With the wet weather months on the way, it’s the time of year where driving can become just a little more hazardous. Rain and wind reduces visibility and decreases the amount of grip your car has on the road, so you need to be extra careful.
Wet conditions create the perfect surface for your car to go sliding dangerously across the road. To some people that might sound like a lot of fun, but if you want to try drifting, book an experience day with Into the Blue, don’t freestyle accidentally in slick conditions on the road; we guarantee you’ll enjoy learning on the track a lot more than spinning out of control. When the weather gets unpleasant you need to change your driving style appropriately to make it as safe as possible for you and those around you. Here are tips for safer driving in wet weather.
Check your wipers
One of the most often forgotten but completely vital things that you need to do when the wet weather comes around is to check over your windscreen wipers. Every wiper has a lifespan as the blade will begin to dull and not work correctly. When you get some mild rainy weather, study how well your wipers are working on the screen and if they are a leaving a damp residue, this is likely a sign that they need changing. Make sure you get this done as soon as possible so that your car is prepared for the next batch of bad weather.
Reduce your speed
A fairly obvious change that you need to make to your driving in the wet is that you should reduce your speed. When the surface you are driving on is wet it means that your car can’t grip the road as strongly as it can in the dry. The problem is compounded at high speed and it’s not surprising to learn that driving fast in the rain is one of the most dangerous things you can do on the road.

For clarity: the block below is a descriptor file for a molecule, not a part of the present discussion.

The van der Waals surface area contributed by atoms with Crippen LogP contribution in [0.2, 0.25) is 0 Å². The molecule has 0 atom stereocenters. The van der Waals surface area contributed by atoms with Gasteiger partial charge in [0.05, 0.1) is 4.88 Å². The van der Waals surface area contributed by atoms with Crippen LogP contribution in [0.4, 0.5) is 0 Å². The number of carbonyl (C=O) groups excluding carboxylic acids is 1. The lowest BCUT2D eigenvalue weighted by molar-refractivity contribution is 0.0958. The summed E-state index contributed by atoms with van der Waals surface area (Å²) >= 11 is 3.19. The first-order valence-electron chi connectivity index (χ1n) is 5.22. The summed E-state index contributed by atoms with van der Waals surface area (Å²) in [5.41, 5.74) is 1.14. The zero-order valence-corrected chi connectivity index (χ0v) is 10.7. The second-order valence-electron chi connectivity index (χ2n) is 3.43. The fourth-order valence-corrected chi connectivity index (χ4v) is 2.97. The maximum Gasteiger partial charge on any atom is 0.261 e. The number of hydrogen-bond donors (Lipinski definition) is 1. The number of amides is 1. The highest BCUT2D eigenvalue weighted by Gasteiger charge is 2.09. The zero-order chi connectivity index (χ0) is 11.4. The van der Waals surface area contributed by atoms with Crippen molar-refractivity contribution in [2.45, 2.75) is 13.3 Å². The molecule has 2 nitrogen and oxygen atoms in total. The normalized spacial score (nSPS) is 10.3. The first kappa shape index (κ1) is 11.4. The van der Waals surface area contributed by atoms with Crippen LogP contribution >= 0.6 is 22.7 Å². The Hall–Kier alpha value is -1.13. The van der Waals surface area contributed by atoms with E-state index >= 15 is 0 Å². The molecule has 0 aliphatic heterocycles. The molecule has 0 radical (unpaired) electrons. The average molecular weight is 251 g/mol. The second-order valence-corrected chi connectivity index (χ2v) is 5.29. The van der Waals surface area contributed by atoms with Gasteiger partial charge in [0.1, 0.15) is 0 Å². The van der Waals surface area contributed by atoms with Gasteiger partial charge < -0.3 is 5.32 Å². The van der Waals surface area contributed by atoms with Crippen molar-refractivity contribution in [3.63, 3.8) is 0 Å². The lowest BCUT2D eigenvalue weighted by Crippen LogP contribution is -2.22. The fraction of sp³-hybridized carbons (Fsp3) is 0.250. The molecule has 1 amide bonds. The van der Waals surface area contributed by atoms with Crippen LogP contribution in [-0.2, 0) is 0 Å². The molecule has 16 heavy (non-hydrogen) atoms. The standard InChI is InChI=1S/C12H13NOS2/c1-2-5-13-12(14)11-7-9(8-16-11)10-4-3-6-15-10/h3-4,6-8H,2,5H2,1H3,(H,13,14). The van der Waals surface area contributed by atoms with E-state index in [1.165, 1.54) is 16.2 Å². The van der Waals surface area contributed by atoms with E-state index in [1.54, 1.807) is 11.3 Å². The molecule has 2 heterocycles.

Remember that speed limits are a maximum and not a target, and that it is always advisable to drive at well below the maximum when the surface of the road is wet.
Rethink your stopping distance
Just as a wet road reduces the amount of control you have over your car on the road, it can also play havoc with stopping distances. The Highway Code states that in wet weather you should allow for a stopping distance that is at least double that which would be required on a dry road. The rule of thumb in normal conditions is that you should leave at least a two second gap between you and the car in front of you, so in the wet it is worth doubling that to a four second gap.
Learn how to deal with your car skidding
When water is on the road it makes it far more likely that your car will skid. If you have never had to deal with a skid before it can feel very unnerving – as though you are no longer in control of the car that you are driving. That’s why it is important to learn how to deal with skidding before you actually experience it. The first thing to say is that if you feel your car begin to skid you should not attempt either to accelerate your way out of it or brake. This is because your car skidding indicates your wheels are not gripping the surface properly – spinning the wheels faster or stopping them spinning will only make the problem worse.
Instead you should gently but quickly steer in the same direction as you are skidding and allow your car to slow down naturally. Once you feel the car begin to grip you can apply light pressure to the brake and then correct your course.
One of the key aspects of wet weather is the need to be more patient on the road. Driving aggressively is dangerous enough in normal conditions but in wet weather it can make you far more likely to cause a crash. Remember when you are driving in the rain that you should give road users more space and more time as it’s not just your own mistakes you need to worry about.
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